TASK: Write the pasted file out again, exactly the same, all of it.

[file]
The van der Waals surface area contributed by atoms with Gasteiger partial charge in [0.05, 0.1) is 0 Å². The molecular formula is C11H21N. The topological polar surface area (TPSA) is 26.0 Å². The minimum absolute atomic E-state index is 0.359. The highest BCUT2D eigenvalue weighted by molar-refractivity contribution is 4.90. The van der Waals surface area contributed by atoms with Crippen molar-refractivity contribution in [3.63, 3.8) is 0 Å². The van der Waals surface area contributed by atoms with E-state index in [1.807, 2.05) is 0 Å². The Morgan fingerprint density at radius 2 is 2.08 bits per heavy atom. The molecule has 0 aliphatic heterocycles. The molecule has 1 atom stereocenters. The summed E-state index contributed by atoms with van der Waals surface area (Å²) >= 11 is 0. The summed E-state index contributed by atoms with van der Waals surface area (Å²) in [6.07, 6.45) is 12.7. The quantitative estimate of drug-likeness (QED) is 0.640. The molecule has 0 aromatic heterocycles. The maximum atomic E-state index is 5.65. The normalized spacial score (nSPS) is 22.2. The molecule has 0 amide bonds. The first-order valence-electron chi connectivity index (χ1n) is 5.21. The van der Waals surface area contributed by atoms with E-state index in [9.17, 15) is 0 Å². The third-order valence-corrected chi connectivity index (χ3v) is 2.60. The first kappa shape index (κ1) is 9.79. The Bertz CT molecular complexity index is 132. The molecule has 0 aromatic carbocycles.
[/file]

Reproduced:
The van der Waals surface area contributed by atoms with Gasteiger partial charge in [0.05, 0.1) is 0 Å². The molecular formula is C11H21N. The topological polar surface area (TPSA) is 26.0 Å². The minimum absolute atomic E-state index is 0.359. The highest BCUT2D eigenvalue weighted by molar-refractivity contribution is 4.90. The van der Waals surface area contributed by atoms with Crippen molar-refractivity contribution in [3.63, 3.8) is 0 Å². The van der Waals surface area contributed by atoms with E-state index in [1.807, 2.05) is 0 Å². The Morgan fingerprint density at radius 2 is 2.08 bits per heavy atom. The molecule has 0 aliphatic heterocycles. The molecule has 1 atom stereocenters. The summed E-state index contributed by atoms with van der Waals surface area (Å²) >= 11 is 0. The summed E-state index contributed by atoms with van der Waals surface area (Å²) in [6.07, 6.45) is 12.7. The quantitative estimate of drug-likeness (QED) is 0.640. The molecule has 0 aromatic heterocycles. The maximum atomic E-state index is 5.65. The normalized spacial score (nSPS) is 22.2. The molecule has 0 amide bonds. The first-order valence-electron chi connectivity index (χ1n) is 5.21. The van der Waals surface area contributed by atoms with E-state index in [9.17, 15) is 0 Å². The third-order valence-corrected chi connectivity index (χ3v) is 2.60. The first kappa shape index (κ1) is 9.79. The Bertz CT molecular complexity index is 132. The molecule has 0 aromatic carbocycles.